By Dr. Michael Robinson ~ UL Communication Studies Professor
Except for its cover story, Amazing Fantasy #15 was a routine comic filled with conventional twist-ending sci-fi stories. An elderly man’s commitment to ringing the town bell is rewarded during a disaster. A fleeing criminal makes the mistake of trusting a talking mummy in a museum. An ordinary family couple turns out to be Martians hiding out amongst humanity.
Spider-Man was something new. When that wall-crawling “long underwear type” first hit the stands on August 1, 1962, he changed everything.
You know the origin story by now because of the fairly faithful movie adaptations. A young orphan named Peter Parker lives with his kindly Uncle Ben and Aunt May. The older couple dote upon and encourage the boy as much as their modest means allow. Yet for all his academic acumen, Peter is lonely, unable to fit in with the cruel bullies and popular snobs of his high school.
When Peter is bitten by a radioactive spider, he gains the proportionate abilities of that spider. Using his science skills to create webbing and his surprising sewing abilities to make a costume, Spider-Man embarks on a lucrative career of fame and popularity. However, when in a moment of selfishness, Spider-Man refuses to stop a burglar, he learns a terrible lesson about great power and great responsibility when that burglar kills Uncle Ben.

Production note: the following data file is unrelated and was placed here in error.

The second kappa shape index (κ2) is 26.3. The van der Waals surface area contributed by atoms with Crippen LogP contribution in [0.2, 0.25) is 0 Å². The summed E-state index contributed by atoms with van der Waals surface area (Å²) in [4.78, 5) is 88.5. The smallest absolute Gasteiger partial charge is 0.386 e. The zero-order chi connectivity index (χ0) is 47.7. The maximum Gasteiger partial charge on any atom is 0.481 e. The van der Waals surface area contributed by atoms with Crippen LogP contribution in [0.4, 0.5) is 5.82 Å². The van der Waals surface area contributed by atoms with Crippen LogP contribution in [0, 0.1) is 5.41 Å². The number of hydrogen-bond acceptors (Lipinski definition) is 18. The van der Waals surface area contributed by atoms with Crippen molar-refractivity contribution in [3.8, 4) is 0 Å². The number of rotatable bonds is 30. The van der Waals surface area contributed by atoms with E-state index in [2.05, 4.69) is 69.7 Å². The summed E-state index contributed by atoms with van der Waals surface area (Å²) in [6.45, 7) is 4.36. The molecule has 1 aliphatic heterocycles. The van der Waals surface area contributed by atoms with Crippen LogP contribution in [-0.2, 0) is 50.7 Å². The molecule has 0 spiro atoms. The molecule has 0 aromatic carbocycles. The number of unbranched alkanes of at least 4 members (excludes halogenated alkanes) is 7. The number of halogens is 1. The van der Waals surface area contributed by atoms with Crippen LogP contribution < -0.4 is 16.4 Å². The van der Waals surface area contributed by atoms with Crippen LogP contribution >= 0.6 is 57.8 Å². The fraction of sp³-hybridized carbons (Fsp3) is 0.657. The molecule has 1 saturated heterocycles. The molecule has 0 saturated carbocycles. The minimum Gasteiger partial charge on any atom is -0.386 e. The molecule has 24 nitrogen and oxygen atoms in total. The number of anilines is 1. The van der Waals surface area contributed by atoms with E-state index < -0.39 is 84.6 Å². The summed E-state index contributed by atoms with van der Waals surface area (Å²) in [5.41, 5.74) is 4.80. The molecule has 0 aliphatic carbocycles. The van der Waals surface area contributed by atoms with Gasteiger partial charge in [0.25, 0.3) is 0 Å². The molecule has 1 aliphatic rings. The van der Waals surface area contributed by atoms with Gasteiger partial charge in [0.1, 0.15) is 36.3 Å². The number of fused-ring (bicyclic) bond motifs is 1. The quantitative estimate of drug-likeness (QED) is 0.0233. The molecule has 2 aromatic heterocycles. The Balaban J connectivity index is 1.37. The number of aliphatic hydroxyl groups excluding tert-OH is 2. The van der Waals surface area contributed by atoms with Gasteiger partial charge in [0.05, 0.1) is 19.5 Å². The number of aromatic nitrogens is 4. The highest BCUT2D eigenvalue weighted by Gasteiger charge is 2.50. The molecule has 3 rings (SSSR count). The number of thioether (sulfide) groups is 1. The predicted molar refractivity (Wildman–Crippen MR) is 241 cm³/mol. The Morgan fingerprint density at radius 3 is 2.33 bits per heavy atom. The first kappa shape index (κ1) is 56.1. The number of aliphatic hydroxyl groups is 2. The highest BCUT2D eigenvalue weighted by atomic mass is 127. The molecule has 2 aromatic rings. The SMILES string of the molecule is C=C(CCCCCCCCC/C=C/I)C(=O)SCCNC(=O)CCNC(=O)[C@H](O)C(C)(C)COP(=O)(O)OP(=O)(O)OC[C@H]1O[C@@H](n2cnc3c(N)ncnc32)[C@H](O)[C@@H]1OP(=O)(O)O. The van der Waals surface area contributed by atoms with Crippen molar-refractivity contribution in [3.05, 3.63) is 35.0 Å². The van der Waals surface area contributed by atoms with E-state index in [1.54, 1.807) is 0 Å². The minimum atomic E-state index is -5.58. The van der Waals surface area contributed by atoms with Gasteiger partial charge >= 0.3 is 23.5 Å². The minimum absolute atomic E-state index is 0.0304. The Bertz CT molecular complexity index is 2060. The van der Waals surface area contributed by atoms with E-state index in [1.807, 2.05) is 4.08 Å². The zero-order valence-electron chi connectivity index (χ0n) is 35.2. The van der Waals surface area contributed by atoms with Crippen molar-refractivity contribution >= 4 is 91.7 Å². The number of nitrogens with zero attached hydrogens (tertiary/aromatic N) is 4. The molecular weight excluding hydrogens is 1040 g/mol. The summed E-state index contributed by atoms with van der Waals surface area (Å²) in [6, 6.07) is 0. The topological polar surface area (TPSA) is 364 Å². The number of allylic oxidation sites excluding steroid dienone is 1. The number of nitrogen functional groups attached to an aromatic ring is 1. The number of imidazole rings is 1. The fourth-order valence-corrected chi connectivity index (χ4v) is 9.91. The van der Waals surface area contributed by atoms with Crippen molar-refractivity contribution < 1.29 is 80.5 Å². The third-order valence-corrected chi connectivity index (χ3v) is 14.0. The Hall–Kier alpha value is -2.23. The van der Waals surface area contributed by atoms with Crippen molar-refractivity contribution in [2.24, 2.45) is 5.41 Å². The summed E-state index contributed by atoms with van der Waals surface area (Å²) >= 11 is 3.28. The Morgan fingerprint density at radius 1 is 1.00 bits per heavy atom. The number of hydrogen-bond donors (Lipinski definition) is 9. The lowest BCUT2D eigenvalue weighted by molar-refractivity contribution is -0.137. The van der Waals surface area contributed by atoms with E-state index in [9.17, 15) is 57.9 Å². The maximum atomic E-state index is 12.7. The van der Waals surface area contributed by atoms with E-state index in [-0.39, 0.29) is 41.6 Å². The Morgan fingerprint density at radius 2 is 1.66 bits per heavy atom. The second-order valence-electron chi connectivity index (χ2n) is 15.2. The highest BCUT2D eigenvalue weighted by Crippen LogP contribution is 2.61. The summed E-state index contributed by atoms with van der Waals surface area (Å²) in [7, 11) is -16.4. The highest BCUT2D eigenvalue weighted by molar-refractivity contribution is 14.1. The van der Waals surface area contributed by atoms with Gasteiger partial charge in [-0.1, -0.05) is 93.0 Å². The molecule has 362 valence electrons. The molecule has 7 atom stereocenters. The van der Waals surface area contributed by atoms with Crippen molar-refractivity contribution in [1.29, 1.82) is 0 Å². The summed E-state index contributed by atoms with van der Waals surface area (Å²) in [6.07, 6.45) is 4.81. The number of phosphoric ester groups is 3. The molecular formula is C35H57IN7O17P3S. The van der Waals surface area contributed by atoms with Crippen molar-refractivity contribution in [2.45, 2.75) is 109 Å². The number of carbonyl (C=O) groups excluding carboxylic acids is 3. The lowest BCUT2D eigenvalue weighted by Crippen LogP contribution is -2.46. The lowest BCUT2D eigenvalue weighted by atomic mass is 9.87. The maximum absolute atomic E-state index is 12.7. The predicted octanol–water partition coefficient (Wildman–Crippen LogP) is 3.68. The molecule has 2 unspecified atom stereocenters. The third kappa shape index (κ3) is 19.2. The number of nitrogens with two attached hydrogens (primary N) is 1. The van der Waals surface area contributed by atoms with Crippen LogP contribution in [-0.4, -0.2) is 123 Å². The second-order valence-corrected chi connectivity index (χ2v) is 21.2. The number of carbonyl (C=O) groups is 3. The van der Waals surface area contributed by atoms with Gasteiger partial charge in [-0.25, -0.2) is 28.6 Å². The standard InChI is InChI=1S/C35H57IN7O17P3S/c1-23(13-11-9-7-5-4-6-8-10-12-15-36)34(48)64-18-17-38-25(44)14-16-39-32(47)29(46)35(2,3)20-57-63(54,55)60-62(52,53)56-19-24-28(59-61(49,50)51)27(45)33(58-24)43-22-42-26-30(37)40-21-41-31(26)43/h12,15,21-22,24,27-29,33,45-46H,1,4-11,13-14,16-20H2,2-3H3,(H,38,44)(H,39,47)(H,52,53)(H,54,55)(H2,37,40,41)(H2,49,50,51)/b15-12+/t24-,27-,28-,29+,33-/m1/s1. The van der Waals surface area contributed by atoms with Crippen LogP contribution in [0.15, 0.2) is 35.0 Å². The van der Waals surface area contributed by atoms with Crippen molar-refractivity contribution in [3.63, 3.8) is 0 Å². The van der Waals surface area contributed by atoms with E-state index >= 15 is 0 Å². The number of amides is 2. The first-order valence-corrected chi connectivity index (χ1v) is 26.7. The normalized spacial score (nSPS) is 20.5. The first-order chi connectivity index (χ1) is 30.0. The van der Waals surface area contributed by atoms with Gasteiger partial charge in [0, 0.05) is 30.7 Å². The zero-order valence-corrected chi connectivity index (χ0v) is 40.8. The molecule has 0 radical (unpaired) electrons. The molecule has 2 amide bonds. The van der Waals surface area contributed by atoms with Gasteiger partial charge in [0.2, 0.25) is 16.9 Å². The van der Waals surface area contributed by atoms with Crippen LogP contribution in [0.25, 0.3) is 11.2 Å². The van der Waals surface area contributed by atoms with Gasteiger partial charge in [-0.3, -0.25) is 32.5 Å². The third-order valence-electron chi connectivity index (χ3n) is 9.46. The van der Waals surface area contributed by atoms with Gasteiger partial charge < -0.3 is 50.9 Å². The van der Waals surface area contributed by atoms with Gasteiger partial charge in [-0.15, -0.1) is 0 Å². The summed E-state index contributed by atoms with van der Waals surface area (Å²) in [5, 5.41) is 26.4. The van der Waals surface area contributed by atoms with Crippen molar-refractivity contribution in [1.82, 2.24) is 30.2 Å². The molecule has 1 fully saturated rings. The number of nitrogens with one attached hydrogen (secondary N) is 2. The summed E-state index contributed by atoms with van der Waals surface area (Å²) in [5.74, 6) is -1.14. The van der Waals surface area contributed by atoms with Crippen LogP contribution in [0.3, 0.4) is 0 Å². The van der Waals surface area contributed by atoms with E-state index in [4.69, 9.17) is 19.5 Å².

The pulse-pounding prose of Stan Lee and the film noir art of Steve Ditko created this legend in just eleven pages. That is all it took to introduce one of the most important characters in popular culture. Six decades later, Spider-Man is a household name and a merchandising goldmine.
Two important elements in this tale are the key to understanding that longevity.
The first element is that Peter Parker is a good kid, but not a saint. He loves his aunt and uncle, but he painfully feels the bite of social isolation. He craves fame, but he also sees it as a way to help the loved ones who have always helped him. In other words, Peter is complicated. Peter feels more real than any superhero before him (and most since). Later, Marvel would market Spider-Man as “the hero who could you” because he lived such a complex life of wild adventures mixed with life problems.
The second element is tragedy. Peter Parker makes a terrible mistake. He gets selfish at just the wrong moment, refusing to help a security guard stop a robber. Uncle Ben suffers for that mistake and Peter pays for it the rest of his life. Trauma and loss are crucial parts of the superhero origin. Superman’s whole planet was destroyed. Batman’s parents were gunned down before his youthful eyes. These losses were not their fault.
Maybe the loss of Uncle Ben is not Peter Parker’s complete fault either. The burglar is the murderer (we would learn decades later the criminal entered the Parker’s home looking for money supposedly sealed in the walls decades earlier by gangsters). But Peter Parker believes that this all rests upon his shoulders. He learns too late that with great power comes great responsibility.
And Spider-Man has spent the past six decades making up for that.